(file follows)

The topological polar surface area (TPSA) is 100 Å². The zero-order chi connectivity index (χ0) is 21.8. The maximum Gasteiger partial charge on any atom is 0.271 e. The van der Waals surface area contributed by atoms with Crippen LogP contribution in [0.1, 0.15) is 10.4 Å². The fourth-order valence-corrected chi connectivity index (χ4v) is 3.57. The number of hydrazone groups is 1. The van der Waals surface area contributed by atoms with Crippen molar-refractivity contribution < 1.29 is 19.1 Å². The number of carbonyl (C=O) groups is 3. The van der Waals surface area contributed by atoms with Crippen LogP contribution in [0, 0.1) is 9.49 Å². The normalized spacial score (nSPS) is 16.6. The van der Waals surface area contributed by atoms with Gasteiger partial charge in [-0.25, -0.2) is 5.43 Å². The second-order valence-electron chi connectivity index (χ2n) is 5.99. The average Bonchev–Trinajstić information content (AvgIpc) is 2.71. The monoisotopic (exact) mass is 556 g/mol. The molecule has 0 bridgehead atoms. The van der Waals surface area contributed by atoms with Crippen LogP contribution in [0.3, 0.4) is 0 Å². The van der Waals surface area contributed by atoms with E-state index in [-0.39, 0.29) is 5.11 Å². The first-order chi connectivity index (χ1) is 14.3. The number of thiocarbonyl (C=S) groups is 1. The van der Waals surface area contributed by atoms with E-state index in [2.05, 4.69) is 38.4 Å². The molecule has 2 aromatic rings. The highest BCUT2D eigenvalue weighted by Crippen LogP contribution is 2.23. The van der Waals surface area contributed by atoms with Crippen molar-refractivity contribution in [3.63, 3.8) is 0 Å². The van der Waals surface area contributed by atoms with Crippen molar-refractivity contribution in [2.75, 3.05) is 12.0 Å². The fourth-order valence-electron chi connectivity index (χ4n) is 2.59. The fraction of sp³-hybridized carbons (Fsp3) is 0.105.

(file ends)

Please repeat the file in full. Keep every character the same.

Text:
The topological polar surface area (TPSA) is 100 Å². The zero-order chi connectivity index (χ0) is 21.8. The maximum Gasteiger partial charge on any atom is 0.271 e. The van der Waals surface area contributed by atoms with Crippen LogP contribution in [0.1, 0.15) is 10.4 Å². The fourth-order valence-corrected chi connectivity index (χ4v) is 3.57. The number of hydrazone groups is 1. The van der Waals surface area contributed by atoms with Crippen molar-refractivity contribution < 1.29 is 19.1 Å². The number of carbonyl (C=O) groups is 3. The van der Waals surface area contributed by atoms with Crippen LogP contribution in [0, 0.1) is 9.49 Å². The normalized spacial score (nSPS) is 16.6. The van der Waals surface area contributed by atoms with Gasteiger partial charge in [-0.25, -0.2) is 5.43 Å². The second-order valence-electron chi connectivity index (χ2n) is 5.99. The average Bonchev–Trinajstić information content (AvgIpc) is 2.71. The monoisotopic (exact) mass is 556 g/mol. The molecule has 0 bridgehead atoms. The van der Waals surface area contributed by atoms with Crippen LogP contribution in [0.3, 0.4) is 0 Å². The van der Waals surface area contributed by atoms with E-state index in [-0.39, 0.29) is 5.11 Å². The first-order chi connectivity index (χ1) is 14.3. The number of thiocarbonyl (C=S) groups is 1. The van der Waals surface area contributed by atoms with E-state index in [2.05, 4.69) is 38.4 Å². The molecule has 2 aromatic rings. The highest BCUT2D eigenvalue weighted by Crippen LogP contribution is 2.23. The van der Waals surface area contributed by atoms with Crippen molar-refractivity contribution in [3.63, 3.8) is 0 Å². The van der Waals surface area contributed by atoms with Crippen molar-refractivity contribution in [2.75, 3.05) is 12.0 Å². The fourth-order valence-electron chi connectivity index (χ4n) is 2.59. The fraction of sp³-hybridized carbons (Fsp3) is 0.105.